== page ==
Current Affairs This Week (15-10-2017)

    • Embryo transfer technology (ETT)
      ETT is one of the most important reproductive biotechnologies where male and female genetic material can be utilized for faster improvement of livestock. It has revolutionized breeding strategies in Bovines as tool to optimize genetic improvement in cattle.
    • Kazuo Ishiguro selected for 2017 Nobel Prize in Literature
      British author Kazuo Ishiguro, best known for his novel The Remains of the Day, has won the Nobel Literature Prize, the Swedish Academy said.
    • 2017 Nobel Peace Prize
      The 2017 Nobel Peace Prize has been awarded to International Campaign to Abolish Nuclear Weapons (ICAN), a coalition of non-governmental organisations from over 100 countries around the globe.
    • Snow leopard photographed for 1st time in Arunachal Pradesh
      Scientists have obtained the first evidence of the elusive snow leopard in Arunachal Pradesh. Camera traps have captured images of the big cat at Thembang village’s Community Conserved Area, in West Kameng district.
    • Gauri Lankesh :First Indian to win Anna Politkovskaya Award.
      Kannada journalist Gauri Lankesh, a strident critic of religious extremism who was shot dead last month, has been awarded a prestigious global award, given in the memory of a slain Russian reporter and political activist.
    • FDA approves first Zika test for blood donations.
      The cobas Zika test, manufactured by Roche Molecular Systems Inc., is intended for use by blood collection establishments to detect Zika virus in blood donations, not for the individual diagnosis of Zika virus infection, the FDA said.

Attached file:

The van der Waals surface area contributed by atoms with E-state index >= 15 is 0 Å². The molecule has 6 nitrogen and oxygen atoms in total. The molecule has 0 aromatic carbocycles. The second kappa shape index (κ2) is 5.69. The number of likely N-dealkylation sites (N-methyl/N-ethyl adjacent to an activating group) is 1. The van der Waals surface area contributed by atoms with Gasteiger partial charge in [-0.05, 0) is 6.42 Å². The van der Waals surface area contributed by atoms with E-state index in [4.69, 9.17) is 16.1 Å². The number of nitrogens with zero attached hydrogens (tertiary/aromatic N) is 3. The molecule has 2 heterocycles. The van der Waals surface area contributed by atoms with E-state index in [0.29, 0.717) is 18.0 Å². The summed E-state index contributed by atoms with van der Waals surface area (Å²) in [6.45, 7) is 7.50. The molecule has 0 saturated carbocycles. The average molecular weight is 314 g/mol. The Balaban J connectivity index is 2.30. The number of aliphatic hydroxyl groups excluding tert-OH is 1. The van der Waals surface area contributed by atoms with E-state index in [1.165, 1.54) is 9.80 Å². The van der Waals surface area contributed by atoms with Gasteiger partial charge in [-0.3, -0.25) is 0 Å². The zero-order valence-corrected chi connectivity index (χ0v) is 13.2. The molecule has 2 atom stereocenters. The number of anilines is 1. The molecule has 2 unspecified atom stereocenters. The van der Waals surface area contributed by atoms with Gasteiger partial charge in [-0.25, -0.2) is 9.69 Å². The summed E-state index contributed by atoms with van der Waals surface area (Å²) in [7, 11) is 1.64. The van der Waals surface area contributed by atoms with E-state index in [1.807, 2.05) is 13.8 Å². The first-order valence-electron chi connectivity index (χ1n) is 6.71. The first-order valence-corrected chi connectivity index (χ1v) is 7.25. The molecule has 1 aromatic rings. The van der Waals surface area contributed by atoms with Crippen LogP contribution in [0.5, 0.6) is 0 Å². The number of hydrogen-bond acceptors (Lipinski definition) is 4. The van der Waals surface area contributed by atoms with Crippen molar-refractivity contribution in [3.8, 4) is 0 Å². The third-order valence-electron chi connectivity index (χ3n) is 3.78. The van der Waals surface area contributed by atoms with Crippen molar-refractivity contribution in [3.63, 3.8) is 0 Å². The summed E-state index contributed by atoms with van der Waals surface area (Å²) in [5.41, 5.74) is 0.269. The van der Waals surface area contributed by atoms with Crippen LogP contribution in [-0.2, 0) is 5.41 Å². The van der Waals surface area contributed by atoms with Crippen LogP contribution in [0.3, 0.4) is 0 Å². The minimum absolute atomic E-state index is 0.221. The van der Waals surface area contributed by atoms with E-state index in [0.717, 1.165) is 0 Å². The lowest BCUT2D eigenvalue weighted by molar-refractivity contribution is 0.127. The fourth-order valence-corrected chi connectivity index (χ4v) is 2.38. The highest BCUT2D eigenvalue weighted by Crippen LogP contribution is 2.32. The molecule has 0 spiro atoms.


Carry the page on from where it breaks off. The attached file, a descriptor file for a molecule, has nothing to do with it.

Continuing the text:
• 1st Meeting of India-Australia Joint Steering Committee held
      The meeting is a follow-up to the Memoranda of Understanding (MoU) on Cooperation in Combating International Terrorism and Transnational Organized Crime exchanged between the two sides.
    • Bacteria can spread antibiotic resistance through soil:study
      Researchers including one of Indian origin from North Carolina State University in US have found that antibiotic resistance can be passed between bacteria found in the soil.
    • Scientists develop smart bandage for better & faster healing
      The bandage, developed by researchers from the University of Nebraska-Lincoln, Harvard Medical School and Massachusetts Institute of Technology in the US, consists of electrically conductive fibres coated in a gel.
    • First 4D map of human genome folding created
      Scientists, including one of Indian origin, have created the first high-resolution four-dimensional (4D) map of human gene folding, tracking an entire genome as it folds over time.
    • New nanomaterial can create hydrogen fuel from seawater